Health News

Healthy Skin Care Tips

Doctors sometimes get asked by their patients, “What would you do?” when trying to decide the best course of care. When dermatologists, or experts in skin care, from the American Academy of Dermatology Association (AAD) were asked how they maintain their own healthy skin, their answers were simple. Newsflash — it did not include costly miracle products.

You have skin in the game

The skin is actually your body’s largest organ, and deserves proper care. Understanding your skin type can make a difference in the effectiveness of your skin care products.

  • Sensitive skin may sting after product use or burn in minimal sun.
  • Normal skin is clear and not sensitive.
  • Dry skin is flaky, itchy or rough.
  • Oily skin is shiny and greasy.
  • Combination skin is dry in some areas and oily in others.

Derm do’s and don’ts

Maintaining healthy skin requires special care. Dermatologists agree on these tips:

  1. Wear sunscreen year round. Apply every two hours — and after swimming or sweating, sunscreen with an SPF of 30 or higher. Sunscreen protects your skin from harmful ultraviolet (UV) rays that cause sunburns, skin cancer, and premature aging. Avoid direct sunlight when you can — a brimmed hat, sunglasses and clothing with UV protection, all help when you can’t stay out of the direct sun.
  2. Avoid tanning beds. They give off harmful radiation that causes skin cancer. Consider using self-tanning lotion if you like more color in your skin.
  3. Follow a skin care routine. Cleanse and moisturize morning and night — adding in sunscreen before going outside and reapplying often.
  4. Use skin care products made for your skin type to maximize success.
  5. Don’t overlook your smile; lips can get skin cancer, too. Use a lip balm of 30 SPF before going outdoors. Add petroleum jelly if your lips feel chapped or dry.
  6. Keep your hands off your face. Throughout the day, your hands collect dirt and germs from things they touch, and can cause painful blemishes that may scar.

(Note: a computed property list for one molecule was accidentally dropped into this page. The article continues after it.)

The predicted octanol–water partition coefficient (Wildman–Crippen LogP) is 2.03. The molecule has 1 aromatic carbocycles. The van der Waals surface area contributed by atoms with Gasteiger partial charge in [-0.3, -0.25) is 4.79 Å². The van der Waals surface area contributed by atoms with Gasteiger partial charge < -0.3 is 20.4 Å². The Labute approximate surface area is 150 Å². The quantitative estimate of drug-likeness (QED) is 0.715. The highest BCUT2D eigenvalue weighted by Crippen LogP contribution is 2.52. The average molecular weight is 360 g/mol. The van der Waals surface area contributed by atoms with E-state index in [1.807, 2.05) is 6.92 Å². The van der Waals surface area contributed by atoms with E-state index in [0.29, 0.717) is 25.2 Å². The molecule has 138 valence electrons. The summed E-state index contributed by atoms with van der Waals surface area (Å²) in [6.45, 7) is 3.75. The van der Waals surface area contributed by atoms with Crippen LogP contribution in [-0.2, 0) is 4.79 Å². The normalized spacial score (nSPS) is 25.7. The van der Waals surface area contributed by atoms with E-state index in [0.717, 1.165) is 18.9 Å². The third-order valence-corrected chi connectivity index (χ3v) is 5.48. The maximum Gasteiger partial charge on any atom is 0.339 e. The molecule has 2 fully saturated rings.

7. Check your skin often for any new spots that are different from others on your body as they can be early signs of skin cancer. Of special concern are moles that itch, bleed or change color. If you notice any suspicious spots, make an appointment to see a board-certified dermatologist.

Skin cancer — the most common cancer in the U.S.

Performing routine self-exams is critical in early detection of skin cancer, which affects one in five Americans in their lifetime, according to the American Cancer Society. While most skin cancers start in the top layer of the skin, even the most deadly form, melanoma, is highly treatable when found early.

When checking your skin, don’t overlook the bottoms of your feet, between your toes or under your arms. Use a hand mirror or ask a trusted person to look at areas of your body that are hard to see in a full-length mirror. Learn more here about how to do a thorough self-exam.

Beauty is more than skin deep

Thorough and careful skin care are your best defenses in maintaining healthy skin.  But if an issue arises, see your primary care doctor or a dermatologist before they become serious.